Doesn’t everyone love swimming in the ocean and seeing all the pretty sea life? Some people do, and when people are offshore drilling they can cause a lot of problems if something goes wrong. The biggest concern by environmentalist is not a spill, but the pollution of the air and water, damage to the ocean bottom and debris that washes ashore from day-to-day operations of oil and gas rigs. Oil Drilling can lead to jobs being endangered, animals dying, and damaging the eco system. So many animals are dying because of the oil in the water. Proofread to- Government wildlife experts have found just in Alaska that the BP oil spill has threatened more than 400 species including 34,000 birds, 656 sea turtles and 12 dolphins, and this count was taken the first couple days of the spill. The oil is still on a continuous flow. During this lifetime, we will not know the amount of damage and problems caused by the continuing oil spill in the Gulf of Mexico. The Deepwater Horizon oil spill was a massive ongoing oil spill and oil gusher in the Gulf of Mexico that started on April 20, 2010. The spill followed a blowout that caused an explosion on the Deepwater Horizon offshore drilling rig, which then sank off the coast of Louisiana (Barclay). Tragically, eleven rig workers were missing and presumed dead; Thousands of barrels of oil per day had been gushing from a seabed well since the drilling rig exploded (Barclay). (Todd M. Schoenberger, Managing Editor, Taipan's Tipping Point Alert). Many were found without visible signs of oil exposure, and further tests are necessary to determine if oil was a culprit, said Dr. Michael Ziccardi, a professor at the University of California at Davis who heads the Oiled Wildlife Care Network.
Whenever oil is recovered from the ocean, other chemicals and toxic substances come up too; things like mercury, lead and arsenic that are often released back into the ocean. If all these chemicals are in the ocean, no one should be near that water because it can danger us greatly. So many jobs are being lost or cut off because of the oil spill; it’s making business market go down for a lot because they cannot get the supplies they need that come from the ocean. Oil drilling is damaging the eco system in many ways by killing plants, reefs, and so much more.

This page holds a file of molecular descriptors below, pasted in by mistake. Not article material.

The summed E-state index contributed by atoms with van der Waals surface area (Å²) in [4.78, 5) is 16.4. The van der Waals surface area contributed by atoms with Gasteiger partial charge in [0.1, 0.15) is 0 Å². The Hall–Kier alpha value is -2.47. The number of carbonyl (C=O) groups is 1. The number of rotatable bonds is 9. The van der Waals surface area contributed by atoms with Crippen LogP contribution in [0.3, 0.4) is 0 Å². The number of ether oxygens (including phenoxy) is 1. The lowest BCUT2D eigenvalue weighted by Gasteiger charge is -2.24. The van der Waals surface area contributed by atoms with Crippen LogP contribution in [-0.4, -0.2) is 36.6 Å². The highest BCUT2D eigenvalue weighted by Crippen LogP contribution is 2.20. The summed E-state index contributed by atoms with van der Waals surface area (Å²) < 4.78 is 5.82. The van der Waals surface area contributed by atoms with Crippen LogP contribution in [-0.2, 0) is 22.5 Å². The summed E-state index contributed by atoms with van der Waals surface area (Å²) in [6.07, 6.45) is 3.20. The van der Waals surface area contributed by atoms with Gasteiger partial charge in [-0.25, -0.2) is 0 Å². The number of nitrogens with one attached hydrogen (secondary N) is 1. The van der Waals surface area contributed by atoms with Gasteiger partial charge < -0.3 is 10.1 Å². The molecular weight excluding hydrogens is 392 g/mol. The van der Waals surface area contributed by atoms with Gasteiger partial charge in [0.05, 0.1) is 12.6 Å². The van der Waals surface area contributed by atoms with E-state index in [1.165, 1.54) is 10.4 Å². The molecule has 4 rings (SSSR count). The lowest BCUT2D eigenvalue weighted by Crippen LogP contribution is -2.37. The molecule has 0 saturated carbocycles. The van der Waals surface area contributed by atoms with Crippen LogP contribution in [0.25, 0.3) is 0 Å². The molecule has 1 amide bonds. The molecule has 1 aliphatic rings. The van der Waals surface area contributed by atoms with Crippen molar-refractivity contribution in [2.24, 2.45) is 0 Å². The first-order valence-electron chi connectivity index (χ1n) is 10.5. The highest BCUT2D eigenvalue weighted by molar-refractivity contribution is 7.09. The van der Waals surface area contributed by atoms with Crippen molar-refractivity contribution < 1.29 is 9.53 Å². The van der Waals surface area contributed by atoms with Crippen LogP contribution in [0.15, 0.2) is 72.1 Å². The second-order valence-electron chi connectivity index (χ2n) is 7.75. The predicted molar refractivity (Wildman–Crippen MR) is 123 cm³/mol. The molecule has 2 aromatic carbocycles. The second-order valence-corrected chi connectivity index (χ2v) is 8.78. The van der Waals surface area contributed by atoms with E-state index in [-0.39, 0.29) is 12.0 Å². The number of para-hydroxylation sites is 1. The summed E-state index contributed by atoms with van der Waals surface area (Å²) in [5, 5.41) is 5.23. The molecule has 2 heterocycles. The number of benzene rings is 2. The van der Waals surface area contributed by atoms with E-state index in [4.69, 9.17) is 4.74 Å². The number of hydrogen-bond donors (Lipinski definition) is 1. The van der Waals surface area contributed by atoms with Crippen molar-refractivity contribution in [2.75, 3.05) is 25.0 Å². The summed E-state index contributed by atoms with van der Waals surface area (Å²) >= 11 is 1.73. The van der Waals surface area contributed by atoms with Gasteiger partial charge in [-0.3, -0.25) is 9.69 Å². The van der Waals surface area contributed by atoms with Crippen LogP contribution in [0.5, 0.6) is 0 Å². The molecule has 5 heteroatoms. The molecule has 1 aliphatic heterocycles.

Offshore oil drilling is killing off so much of our sea life. Spills pose direct mortality dangers to birds through oiling and poisoning by ingestion as animals try to clean themselves and as toxins build up in fish-eating birds. In addition, over 200,000 birds die annually in collisions with oil and gas platforms. Construction of new pipelines will damage sensitive coastal habitats and marshes. The marine ecosystem is a highly complex environment and natural fluctuations in species abundance and distribution are a feature of the normal way it functions. These fluctuations can be large and difficult to relate to particular causes, as well as difficult to measure adequately. Against this background it is inevitably difficult to establish the precise extent and likely duration of environmental damage caused by an oil spill and to distinguish such impacts from changes brought about by a variety of other factors, both natural (e.g. climatic or hydrographic changes) and man-made (e.g. commercial fishing or other industrial pollution). Despite the scientific evidence that is available to the contrary, there is frequently a basic presumption that damage must have been caused by an oil spill, and terms such as "injury", "harm", "loss" and "impairment" are used without reference to any defined meaning or reliable evidence of a causal link.
Surveys have been done on marine mammals during oil and gas exploration that can cause temporary or permanent hearing loss, induce behavioral changes, and even physically injure marine mammals such as whales, seals and dolphins. Construction noise from new facilities and pipelines is also likely to interfere with foraging and...
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National Research Council. 2003. Oil in the Sea III: Inputs, Fates, and Effects. Ocean Studies Board and Marine Board. National Academies Press.
Olsgard, F. and J.S. Gray. 1995. A comprehensive analysis of the effects of offshore oil and gas exploration and production on the benthic communities of the Norwegian continental shelf. Marine Ecology Progress Series 122: 277-306.
Wilson, D.L., J.N. Fanjoy, and R.S. Billings. 2004. Gulfwide Emission Inventory Study for the Regional Haze and Ozone Modeling Efforts: Final Report. OCS Study 2004-072. Prepared for Minerals Management Service, New Orleans, LA. Morrisville, NC: ERG, Inc.
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